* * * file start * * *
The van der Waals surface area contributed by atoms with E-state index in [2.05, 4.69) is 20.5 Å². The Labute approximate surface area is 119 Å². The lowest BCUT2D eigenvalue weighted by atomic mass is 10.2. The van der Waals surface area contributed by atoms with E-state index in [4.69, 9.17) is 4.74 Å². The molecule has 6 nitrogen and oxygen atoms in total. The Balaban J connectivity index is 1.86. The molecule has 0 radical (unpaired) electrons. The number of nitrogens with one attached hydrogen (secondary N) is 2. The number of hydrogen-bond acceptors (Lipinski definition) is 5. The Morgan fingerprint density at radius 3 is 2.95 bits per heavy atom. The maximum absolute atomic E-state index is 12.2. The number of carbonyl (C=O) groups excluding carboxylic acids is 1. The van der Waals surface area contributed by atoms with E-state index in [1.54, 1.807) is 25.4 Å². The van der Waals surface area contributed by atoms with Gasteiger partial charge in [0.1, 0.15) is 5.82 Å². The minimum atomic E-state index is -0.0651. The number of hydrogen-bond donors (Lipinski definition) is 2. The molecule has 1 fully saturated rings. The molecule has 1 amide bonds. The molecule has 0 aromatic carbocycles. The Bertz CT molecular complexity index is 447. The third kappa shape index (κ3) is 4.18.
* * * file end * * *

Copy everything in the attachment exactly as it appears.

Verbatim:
The van der Waals surface area contributed by atoms with E-state index in [2.05, 4.69) is 20.5 Å². The Labute approximate surface area is 119 Å². The lowest BCUT2D eigenvalue weighted by atomic mass is 10.2. The van der Waals surface area contributed by atoms with E-state index in [4.69, 9.17) is 4.74 Å². The molecule has 6 nitrogen and oxygen atoms in total. The Balaban J connectivity index is 1.86. The molecule has 0 radical (unpaired) electrons. The number of nitrogens with one attached hydrogen (secondary N) is 2. The number of hydrogen-bond acceptors (Lipinski definition) is 5. The Morgan fingerprint density at radius 3 is 2.95 bits per heavy atom. The maximum absolute atomic E-state index is 12.2. The number of carbonyl (C=O) groups excluding carboxylic acids is 1. The van der Waals surface area contributed by atoms with E-state index in [1.54, 1.807) is 25.4 Å². The van der Waals surface area contributed by atoms with Gasteiger partial charge in [0.1, 0.15) is 5.82 Å². The minimum atomic E-state index is -0.0651. The number of hydrogen-bond donors (Lipinski definition) is 2. The molecule has 1 fully saturated rings. The molecule has 1 amide bonds. The molecule has 0 aromatic carbocycles. The Bertz CT molecular complexity index is 447. The third kappa shape index (κ3) is 4.18.